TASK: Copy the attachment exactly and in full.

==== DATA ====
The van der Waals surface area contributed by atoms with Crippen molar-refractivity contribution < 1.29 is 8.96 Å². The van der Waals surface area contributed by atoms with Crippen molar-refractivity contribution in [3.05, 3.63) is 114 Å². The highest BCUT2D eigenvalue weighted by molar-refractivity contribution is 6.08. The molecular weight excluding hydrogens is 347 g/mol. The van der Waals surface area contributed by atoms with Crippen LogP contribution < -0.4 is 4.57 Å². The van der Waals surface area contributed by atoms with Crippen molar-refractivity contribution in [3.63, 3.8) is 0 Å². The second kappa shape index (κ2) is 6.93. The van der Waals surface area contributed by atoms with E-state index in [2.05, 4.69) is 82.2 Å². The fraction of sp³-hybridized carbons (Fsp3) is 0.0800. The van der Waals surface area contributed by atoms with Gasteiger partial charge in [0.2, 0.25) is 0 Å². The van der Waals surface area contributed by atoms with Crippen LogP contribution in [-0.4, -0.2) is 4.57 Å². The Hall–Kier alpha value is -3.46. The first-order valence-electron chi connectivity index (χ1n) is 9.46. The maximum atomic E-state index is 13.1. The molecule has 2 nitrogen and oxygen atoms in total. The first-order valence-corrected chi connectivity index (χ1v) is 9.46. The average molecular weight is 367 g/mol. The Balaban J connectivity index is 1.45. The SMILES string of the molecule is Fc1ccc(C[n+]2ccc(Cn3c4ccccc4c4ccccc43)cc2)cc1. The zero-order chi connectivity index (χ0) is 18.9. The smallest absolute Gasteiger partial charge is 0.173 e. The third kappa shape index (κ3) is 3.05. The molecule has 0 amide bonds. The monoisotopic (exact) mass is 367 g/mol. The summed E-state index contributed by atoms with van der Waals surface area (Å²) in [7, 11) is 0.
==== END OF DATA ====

The van der Waals surface area contributed by atoms with Crippen molar-refractivity contribution < 1.29 is 8.96 Å². The van der Waals surface area contributed by atoms with Crippen molar-refractivity contribution in [3.05, 3.63) is 114 Å². The highest BCUT2D eigenvalue weighted by molar-refractivity contribution is 6.08. The molecular weight excluding hydrogens is 347 g/mol. The van der Waals surface area contributed by atoms with Crippen LogP contribution < -0.4 is 4.57 Å². The van der Waals surface area contributed by atoms with Crippen molar-refractivity contribution in [3.63, 3.8) is 0 Å². The second kappa shape index (κ2) is 6.93. The van der Waals surface area contributed by atoms with E-state index in [2.05, 4.69) is 82.2 Å². The fraction of sp³-hybridized carbons (Fsp3) is 0.0800. The van der Waals surface area contributed by atoms with Gasteiger partial charge in [0.2, 0.25) is 0 Å². The van der Waals surface area contributed by atoms with Crippen LogP contribution in [-0.4, -0.2) is 4.57 Å². The Hall–Kier alpha value is -3.46. The first-order valence-electron chi connectivity index (χ1n) is 9.46. The maximum atomic E-state index is 13.1. The molecule has 2 nitrogen and oxygen atoms in total. The first-order valence-corrected chi connectivity index (χ1v) is 9.46. The average molecular weight is 367 g/mol. The Balaban J connectivity index is 1.45. The SMILES string of the molecule is Fc1ccc(C[n+]2ccc(Cn3c4ccccc4c4ccccc43)cc2)cc1. The zero-order chi connectivity index (χ0) is 18.9. The smallest absolute Gasteiger partial charge is 0.173 e. The third kappa shape index (κ3) is 3.05. The molecule has 0 amide bonds. The monoisotopic (exact) mass is 367 g/mol. The summed E-state index contributed by atoms with van der Waals surface area (Å²) in [7, 11) is 0.